Data through April 2011, recently released by S&P Indices for its S&P/CaseShiller Home Price Indices, the leading measure of U.S. home prices, show a monthly increase in prices for the 10- and 20-City Composites for the first time in eight months. The 10- and 20-City Composites were up 0.8% and 0.7%, respectively, in April versus March. Both indices are lower than a year ago; the 10-City Composite fell 3.1% and the 20-City Composite is down 4.0% from April 2010 levels. Six of the 20 MSAs showed new index lows in April — Charlotte, N.C.; Chicago; Detroit; Las Vegas; Miami; and Tampa, Fla. Thirteen of the cities and both composites posted positive monthly changes. With index levels of 152.51 and 138.84, respectively, both the 10- and 20-City Composites are above their March 2011 levels, which had been a new crisis low for the 20-City Composite.

“In a welcome shift from recent months, this month is better than last — April’s numbers beat March,” says David M. Blitzer, chairman of the index committee at S&P Indices. “However, the seasonally adjusted numbers show that much of the improvement reflects the beginning of the spring-summer home buying season. It is much too early to tell if this is a turning point or simply due to some warmer weather."

Other housing statistics show the same trends. Single-family housing starts were up in May, but still well below their 2010 levels and still very close to their 30-year low. Existing home sales rose in May, but are still about 15% below last year’s pace and about 35% below their 2005 pace. While foreclosures remain a large factor in most parts of the country, the S&P/Experian Consumer Credit Default indices show a small decline in the pace of new defaults since last November. Other reports confirm that banks have tightened lending standards in the past year making it harder to qualify for a mortgage despite very low interest rates.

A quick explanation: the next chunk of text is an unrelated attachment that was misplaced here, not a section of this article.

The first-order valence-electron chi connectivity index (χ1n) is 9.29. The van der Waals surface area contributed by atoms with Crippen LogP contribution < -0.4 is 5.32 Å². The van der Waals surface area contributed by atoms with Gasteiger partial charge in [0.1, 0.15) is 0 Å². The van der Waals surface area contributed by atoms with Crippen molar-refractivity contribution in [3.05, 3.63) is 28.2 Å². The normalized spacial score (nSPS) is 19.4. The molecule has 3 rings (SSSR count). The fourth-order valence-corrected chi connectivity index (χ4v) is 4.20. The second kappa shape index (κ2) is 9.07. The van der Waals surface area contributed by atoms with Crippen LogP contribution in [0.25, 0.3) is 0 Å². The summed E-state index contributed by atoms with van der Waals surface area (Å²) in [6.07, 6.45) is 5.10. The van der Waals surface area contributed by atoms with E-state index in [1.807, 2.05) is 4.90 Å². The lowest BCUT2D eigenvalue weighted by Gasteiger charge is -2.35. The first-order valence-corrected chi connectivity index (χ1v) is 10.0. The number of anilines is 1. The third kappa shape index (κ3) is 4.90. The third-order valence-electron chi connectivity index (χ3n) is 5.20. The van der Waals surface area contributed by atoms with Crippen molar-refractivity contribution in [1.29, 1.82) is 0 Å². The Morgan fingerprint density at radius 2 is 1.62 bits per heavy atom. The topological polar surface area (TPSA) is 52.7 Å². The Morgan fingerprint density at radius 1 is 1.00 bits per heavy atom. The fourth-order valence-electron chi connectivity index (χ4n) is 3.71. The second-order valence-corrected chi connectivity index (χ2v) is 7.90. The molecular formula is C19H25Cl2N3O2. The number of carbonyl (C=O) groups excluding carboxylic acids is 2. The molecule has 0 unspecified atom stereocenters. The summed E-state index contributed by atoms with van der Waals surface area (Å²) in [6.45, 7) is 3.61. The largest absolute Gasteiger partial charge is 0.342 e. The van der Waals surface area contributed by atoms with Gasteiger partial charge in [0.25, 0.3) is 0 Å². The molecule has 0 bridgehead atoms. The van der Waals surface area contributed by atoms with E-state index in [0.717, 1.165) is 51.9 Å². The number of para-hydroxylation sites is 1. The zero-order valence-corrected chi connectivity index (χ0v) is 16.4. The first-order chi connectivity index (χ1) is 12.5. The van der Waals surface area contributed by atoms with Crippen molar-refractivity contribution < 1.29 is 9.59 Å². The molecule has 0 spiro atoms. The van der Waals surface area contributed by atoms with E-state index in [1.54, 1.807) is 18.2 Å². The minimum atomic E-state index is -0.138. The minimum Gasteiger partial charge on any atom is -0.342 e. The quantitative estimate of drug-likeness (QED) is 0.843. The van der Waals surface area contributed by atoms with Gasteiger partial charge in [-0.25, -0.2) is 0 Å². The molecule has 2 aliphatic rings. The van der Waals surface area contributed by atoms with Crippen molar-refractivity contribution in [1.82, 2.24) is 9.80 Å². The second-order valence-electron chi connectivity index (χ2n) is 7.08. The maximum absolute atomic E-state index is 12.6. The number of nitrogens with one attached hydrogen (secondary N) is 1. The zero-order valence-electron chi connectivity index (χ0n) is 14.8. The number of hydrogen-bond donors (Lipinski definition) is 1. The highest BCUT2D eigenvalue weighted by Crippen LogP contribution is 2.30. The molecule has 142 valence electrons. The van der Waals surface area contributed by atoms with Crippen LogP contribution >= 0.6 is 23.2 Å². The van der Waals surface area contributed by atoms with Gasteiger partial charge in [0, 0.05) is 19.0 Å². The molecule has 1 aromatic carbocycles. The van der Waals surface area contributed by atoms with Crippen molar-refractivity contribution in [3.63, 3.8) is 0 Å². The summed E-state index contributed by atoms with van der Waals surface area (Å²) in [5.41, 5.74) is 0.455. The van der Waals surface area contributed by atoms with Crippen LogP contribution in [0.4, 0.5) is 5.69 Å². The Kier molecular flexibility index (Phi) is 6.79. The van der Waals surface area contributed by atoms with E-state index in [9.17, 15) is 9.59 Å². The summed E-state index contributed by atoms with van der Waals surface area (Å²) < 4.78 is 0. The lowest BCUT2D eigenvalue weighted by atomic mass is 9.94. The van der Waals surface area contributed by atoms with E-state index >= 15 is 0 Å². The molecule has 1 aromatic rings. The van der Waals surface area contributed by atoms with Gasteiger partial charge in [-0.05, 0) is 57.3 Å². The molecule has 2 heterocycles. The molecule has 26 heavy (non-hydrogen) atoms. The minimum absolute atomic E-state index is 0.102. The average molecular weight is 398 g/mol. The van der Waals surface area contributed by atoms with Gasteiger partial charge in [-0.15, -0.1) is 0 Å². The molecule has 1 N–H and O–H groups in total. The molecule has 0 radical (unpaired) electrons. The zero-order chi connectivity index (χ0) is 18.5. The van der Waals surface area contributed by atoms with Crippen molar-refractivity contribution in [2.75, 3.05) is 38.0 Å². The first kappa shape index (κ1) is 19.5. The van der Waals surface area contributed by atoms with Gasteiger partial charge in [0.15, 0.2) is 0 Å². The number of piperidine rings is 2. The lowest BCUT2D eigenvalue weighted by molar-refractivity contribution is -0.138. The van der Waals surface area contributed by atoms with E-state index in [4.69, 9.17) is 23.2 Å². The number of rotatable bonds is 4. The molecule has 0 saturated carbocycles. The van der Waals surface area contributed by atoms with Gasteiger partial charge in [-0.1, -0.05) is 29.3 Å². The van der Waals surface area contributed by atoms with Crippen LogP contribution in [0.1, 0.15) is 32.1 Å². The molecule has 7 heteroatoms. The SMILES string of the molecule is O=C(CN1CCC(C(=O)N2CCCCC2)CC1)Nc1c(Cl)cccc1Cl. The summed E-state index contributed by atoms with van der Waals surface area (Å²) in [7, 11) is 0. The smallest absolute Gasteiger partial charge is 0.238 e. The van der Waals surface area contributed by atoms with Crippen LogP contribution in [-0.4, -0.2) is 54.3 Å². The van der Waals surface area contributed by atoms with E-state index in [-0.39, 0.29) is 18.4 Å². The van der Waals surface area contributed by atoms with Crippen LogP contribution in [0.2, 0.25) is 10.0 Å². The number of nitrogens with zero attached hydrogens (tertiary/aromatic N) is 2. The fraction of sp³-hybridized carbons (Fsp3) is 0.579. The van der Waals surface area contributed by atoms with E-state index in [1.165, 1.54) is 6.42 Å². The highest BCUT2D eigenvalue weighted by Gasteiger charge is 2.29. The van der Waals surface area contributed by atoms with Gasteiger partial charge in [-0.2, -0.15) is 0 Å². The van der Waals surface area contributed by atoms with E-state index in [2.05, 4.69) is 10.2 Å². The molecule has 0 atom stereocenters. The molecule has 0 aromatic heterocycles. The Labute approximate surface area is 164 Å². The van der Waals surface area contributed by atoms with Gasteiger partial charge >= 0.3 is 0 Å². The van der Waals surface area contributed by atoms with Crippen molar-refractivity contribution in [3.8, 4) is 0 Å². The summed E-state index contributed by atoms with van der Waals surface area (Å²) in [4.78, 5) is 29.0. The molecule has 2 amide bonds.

"In the monthly details, we saw home prices increase in April over March," continues Blitzer. "The 10-City was up 0.8% and the 20-City rose 0.7%. Only seven cities experienced lower prices compared to 18 in March. However, the seasonally adjusted figures saw less dramatic improvement. The annual rate of change for the 10-City remained the same at -3.1%; whereas the 20-City fell further from -3.8% reported for March to -4.0% for April. For a real recovery, we would need to see several months of increasing home prices, large enough to shift the annual momentum to the positive side. In short, better news, but still a lot of questions and a long way to go.”

As of April 2011, 19 of the 20 MSAs and both Composites are down compared to April 2010. Washington D.C., continues to be the only market to post a year-over-year gain, at +4.0%. Minneapolis was the only city that demonstrated a double-digit annual decline, -11.1%. While 13 markets rose on a monthly basis, 16 markets saw their annual rates of change fall deeper into negative territory.

From their 2006/2007 peaks, six MSAs posted new index level lows in April 2011, a modest improvement over March’s report when 12 MSAs reported new lows. Thirteen of the markets rose in April over March, with six of them increasing by more than 1.0%. Washington D.C., once again, stands out with a +3.0% monthly increase and a +4.0% annual growth rate.

With respective index levels of 100.36 and 101.95, Phoenix and Atlanta are two markets that are close to losing any value gained since January 2000. As of April 2011, Cleveland, Detroit, and Las Vegas are the three markets where average home prices are lower than where they were 11 years ago.